The awesome “Street Fighter” video game franchise was first brought to life by Hollywood in 1994 featuring a “cartoonish” Jean Claude Van-Damme, Ming Na-Wen, Kylie Minogue and Raul Julia as the despot named Bison. The movie was a disaster and it was no wonder why it failed miserably in the box-office. Hollywood should’ve taken pointers from Japan for “Street Fighter: The Animated Movie”, which was undeniably the best movie adapted from the franchise to date. Director Andrezj Bartkowiak now brings us another film very, very loosely based on the enduring video game franshise in “Street Fighter: The Legend of Chun Li”. Nope, it isn’t any better than Van Damme’s movie. So why did I waste my time watching this movie? One name: Kristin Kreuk.
Many years have passed since a criminal mastermind named Bison (Neal McDonough) has abducted Xiang, the father to a girl named Chun-Li. Now, Bison rules the streets of Bangkok under the empire of Shadaloo; with his cohorts Balrog (Michael Clark Duncan), Vega (Taboo), and vixen Cantana (Josie Ho). They strike terror and panic into the hearts of its inhabitants. Chun-Li (Kristin Kreuk) is now grown up and has traveled to Bangkok in search of a mysterious man named Gen (Robin Shou) so that she may find her destiny. Under the tutelage of master Gen, Chun-Li learns how to channel her CHI and become a better fighter. Now, the young female warrior must try her best to take Bison down, with Interpol agents Nash (miscast Chris Klein) and sexy Maya (Moon Bloodgood) hot on her trail…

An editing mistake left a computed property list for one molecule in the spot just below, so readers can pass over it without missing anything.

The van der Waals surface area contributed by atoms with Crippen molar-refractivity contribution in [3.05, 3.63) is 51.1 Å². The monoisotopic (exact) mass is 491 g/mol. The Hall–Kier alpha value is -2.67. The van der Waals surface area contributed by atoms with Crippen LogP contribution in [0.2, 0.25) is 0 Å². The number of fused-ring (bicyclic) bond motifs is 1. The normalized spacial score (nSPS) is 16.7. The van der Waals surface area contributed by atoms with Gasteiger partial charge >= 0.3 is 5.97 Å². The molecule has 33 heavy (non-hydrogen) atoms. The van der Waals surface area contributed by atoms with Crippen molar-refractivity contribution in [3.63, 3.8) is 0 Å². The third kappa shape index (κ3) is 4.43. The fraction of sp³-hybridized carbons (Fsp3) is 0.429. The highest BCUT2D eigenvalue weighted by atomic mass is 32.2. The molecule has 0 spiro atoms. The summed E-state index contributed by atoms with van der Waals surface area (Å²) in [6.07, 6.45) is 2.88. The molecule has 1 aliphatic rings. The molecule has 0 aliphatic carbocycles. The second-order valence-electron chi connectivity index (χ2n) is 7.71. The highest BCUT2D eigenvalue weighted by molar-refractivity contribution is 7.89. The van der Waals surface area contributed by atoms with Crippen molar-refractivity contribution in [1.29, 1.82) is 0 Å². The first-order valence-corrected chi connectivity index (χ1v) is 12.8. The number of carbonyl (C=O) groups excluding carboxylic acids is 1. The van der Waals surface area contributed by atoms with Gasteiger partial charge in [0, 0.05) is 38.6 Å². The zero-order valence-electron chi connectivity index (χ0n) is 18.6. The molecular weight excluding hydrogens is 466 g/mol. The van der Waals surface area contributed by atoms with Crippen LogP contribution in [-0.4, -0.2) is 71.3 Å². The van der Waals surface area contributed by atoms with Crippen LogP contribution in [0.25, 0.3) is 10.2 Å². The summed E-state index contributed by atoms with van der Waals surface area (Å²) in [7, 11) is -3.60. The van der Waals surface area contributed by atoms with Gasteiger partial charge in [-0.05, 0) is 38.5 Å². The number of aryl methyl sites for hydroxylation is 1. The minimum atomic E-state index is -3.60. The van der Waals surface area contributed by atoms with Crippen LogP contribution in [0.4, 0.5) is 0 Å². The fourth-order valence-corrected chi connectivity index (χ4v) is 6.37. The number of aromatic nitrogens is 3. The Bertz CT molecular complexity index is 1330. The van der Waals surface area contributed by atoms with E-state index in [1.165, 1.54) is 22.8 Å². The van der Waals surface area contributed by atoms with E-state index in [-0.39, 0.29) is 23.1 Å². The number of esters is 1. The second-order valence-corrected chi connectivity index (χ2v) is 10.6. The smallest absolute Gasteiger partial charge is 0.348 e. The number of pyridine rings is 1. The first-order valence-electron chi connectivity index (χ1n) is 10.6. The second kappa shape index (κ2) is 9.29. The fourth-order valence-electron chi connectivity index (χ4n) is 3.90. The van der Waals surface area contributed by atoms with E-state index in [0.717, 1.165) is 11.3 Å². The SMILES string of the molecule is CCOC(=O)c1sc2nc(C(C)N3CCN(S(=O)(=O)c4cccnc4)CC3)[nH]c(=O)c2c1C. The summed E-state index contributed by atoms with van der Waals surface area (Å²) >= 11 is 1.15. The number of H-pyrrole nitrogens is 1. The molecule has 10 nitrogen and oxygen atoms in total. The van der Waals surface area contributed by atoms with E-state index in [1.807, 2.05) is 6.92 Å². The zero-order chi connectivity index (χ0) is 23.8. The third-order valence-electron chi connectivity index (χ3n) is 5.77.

I am puzzled as to how and why this movie would carry the “Street Fighter” moniker. The film is a departure from the 1994 movie and carries very little references to the video game franchise. The movie only features a few characters and while I understand perfectly that this is a movie about Chun-Li, but it doesn’t really fit into any of the “Street Fighter” mythos. The movie does abandon a cartoonish feel, and replaces it with a straight-forward revenge premise; it is grittier and concentrates on Asian mysticism while adding the workings of a crime drama. The once colorful characters are replaced with a feeling of realism with the screenplay exercising a serious tone. Writer Justin Marks desperately tries to make the characters his own by incorporating new mythos, sidestepping video game tie-ins and resisting the temptation for the film to become another fight saga. The ambition is there, but sadly, this is a “Street-Fighter” movie and fans would like to see a lot of mano-o-mano brawls.